Clark County, Nevada
Note: This information is provided for reference purposes only. Although the information provided here was accurate and current when first created, it is now outdated.
Pesticide Table | About the Virgin River Chub | About the Woundfin
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Virgin River Chub
Table of Pesticide Active Ingredients
|COOPPER SULFATE, BASIC||1||--|
*TAR = Threshold Application Rate (Pounds of Active Ingredient per acre per application )
|1||Do not apply this pesticide within 20 yards of the edge of water within the shaded area for ground applications, nor within 100 yards for aerial aplications.|
|3C||For ground applications, do not apply this pesticide within 100 yards from the edge of water within either the shaded area or the upstream protection zone (described under the Shading Key). For aerial applications, do not apply this pesticide within 1/4 mile from the edge of water within the areas described above.|
|5||Do not apply ultra low volume (ULV) applications within 1 mile of the edge of water within the shaded area. In addition, do not apply within 1 mile upstream of the shaded area.|
|20||Do not apply directly to water within the shaded area.|
|41||Do not apply this pesticide within 1/4 mile of the edge of water within the shaded area for ground applications , nor within 1/2 mile for aerial applications.|
|43||Do not apply this pesticide within 100 yards of the edge of water within the shaded area for ground applications , nor within 1/4 mile for aerial applications.|
|61||Do not apply this pesticide as a mosquito larvicide within the shaded area.|
|397||For ground applications, do not apply this pesticide above the threshold application rate (TAR) indicated within 100 yards from the edge of water within either the shaded area or the upstream protection zone (described under the Shading Key). For aerial applications, do not apply this pesticide within 1/4 mile from the edge of water within the areas described above.|
Virgin River chub [Gila robusta seminuda]
The Virgin River chub is a medium-sized minnow that averages about 8 inches in total length but can grow to a length of 18 inches. It has a silvery, elongated body with a narrow tail and 9 to 10 rays on the dorsal, anal, and pelvic fins. Scales are small and difficult to see. It is an omnivorous fish, feeding on algae, aquatic and terrestrial insects, crustaceans, and organic detritus.
This species is endemic to 134 miles of the Virgin River in southwest Utah, northwest Arizona, and southeast Nevada. The Virgin River Chub presently occurs in only 50 miles of the mainstream Virgin River between Mesquite, Clark County, Nevada, and La Verkin Creek near Hurricane, Washington County, Utah. It is most common in deeper areas where waters are swift with boulders and other sorts of cover. It occurs over sand and gravel substrates in water less then 90 degrees farenheit, and is very tolerant of high salinity and turbidity.
Studies indicate that a large decrease in range and numbers of this species has occurred in the last century, primarily due to water diversions and construction of Hoover Dam and Lake Mead. The potential for additional irrigation projects continues to threaten the existence of this species along with threats from the non-native red shiner and deterioration of water quality from agricultural runoff. The Virgin River Fishes Recovery Team of the Fish and Wildlife service is currently planning recovery for this species and the Woundfin, another federally Endangered fish found in the area.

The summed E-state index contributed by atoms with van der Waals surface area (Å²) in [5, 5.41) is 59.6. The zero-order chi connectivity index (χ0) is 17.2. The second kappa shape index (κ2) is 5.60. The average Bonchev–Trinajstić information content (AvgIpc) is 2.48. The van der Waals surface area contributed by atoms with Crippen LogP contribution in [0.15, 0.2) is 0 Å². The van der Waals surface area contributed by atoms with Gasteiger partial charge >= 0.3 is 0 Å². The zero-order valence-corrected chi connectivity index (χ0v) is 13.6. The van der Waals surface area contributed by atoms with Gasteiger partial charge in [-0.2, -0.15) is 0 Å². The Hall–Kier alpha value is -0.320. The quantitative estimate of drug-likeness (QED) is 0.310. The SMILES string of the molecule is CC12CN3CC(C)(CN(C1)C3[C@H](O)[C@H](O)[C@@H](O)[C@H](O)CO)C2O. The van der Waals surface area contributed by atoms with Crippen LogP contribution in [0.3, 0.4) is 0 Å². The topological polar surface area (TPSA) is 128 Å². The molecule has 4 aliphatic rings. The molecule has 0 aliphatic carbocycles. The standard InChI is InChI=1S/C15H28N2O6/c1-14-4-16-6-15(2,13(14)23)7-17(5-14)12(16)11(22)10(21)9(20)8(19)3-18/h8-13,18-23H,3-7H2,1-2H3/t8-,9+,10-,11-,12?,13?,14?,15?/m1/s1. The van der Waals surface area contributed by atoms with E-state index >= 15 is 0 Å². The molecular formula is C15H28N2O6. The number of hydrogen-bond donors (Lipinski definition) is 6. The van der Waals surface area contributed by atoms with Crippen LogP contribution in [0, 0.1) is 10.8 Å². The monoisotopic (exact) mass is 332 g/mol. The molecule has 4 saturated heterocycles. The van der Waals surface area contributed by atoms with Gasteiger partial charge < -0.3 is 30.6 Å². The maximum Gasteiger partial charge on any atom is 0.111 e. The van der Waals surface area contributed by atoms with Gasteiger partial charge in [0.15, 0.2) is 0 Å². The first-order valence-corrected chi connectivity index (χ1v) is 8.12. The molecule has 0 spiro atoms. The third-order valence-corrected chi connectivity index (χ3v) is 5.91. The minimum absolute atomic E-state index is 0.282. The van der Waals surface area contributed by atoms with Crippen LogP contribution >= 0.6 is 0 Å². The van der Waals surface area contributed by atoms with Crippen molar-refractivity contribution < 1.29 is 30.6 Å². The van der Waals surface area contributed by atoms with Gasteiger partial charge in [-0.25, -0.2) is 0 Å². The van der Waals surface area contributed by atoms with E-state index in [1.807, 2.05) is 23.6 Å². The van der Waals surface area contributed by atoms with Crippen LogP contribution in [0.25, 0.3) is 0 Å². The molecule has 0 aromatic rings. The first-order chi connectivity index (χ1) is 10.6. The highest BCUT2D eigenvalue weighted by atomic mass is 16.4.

Moseley, C.J.. (ed.), The Official World Wildlife Fund Guide to Endangered Species Vol.III, Beacham Publishing Inc, Washington, DC. pp. 1411-1412.
Woundfin [Plagopterus argentissimus]
The woundfin is a streamlined, silvery minnow about 3 inches in length. It has leathery skin, without scales, and has sensors on its lips. It feeds on algae, detritus, seeds, insects, and larvae and is commonly found in shallow, swift flowing water over sand or gravel bottoms or in adjacent pools. The reproductive cycle of this fish is believed to be triggered by lengthening daylight, increasing temperature, and declining spring runoff in late May.
Historically, the woundfin's range was in the Colorado and Gila river basins in Arizona, Nevada, and Utah. The woundfin now occurs only in the Virgin River. The range extends 36 miles in Utah downstream from the mouth of LaVerkin Creek, 35 miles through the northwest corner of Arizona, and then 12 miles in Nevada down to Lake Mead. There are no population estimates.
Dams, canals, reservoirs, and other water diversions for irrigation and municipal uses have eliminated much of the woundfin habitat. The red shiner, a non-native fish, continues to threaten woundfin populations despite efforts to eliminate them from the Virgin River. Local authorities have also tried to transplant the woundfin into a number of rivers and creeks but reproduction at these sites has not been successful.
Matthews, J.R. (ed.), The Official World Wildlife Fund Guide to Endangered Species Vol.II, Beacham Publishing Inc, Washington, DC. pp. 926-927.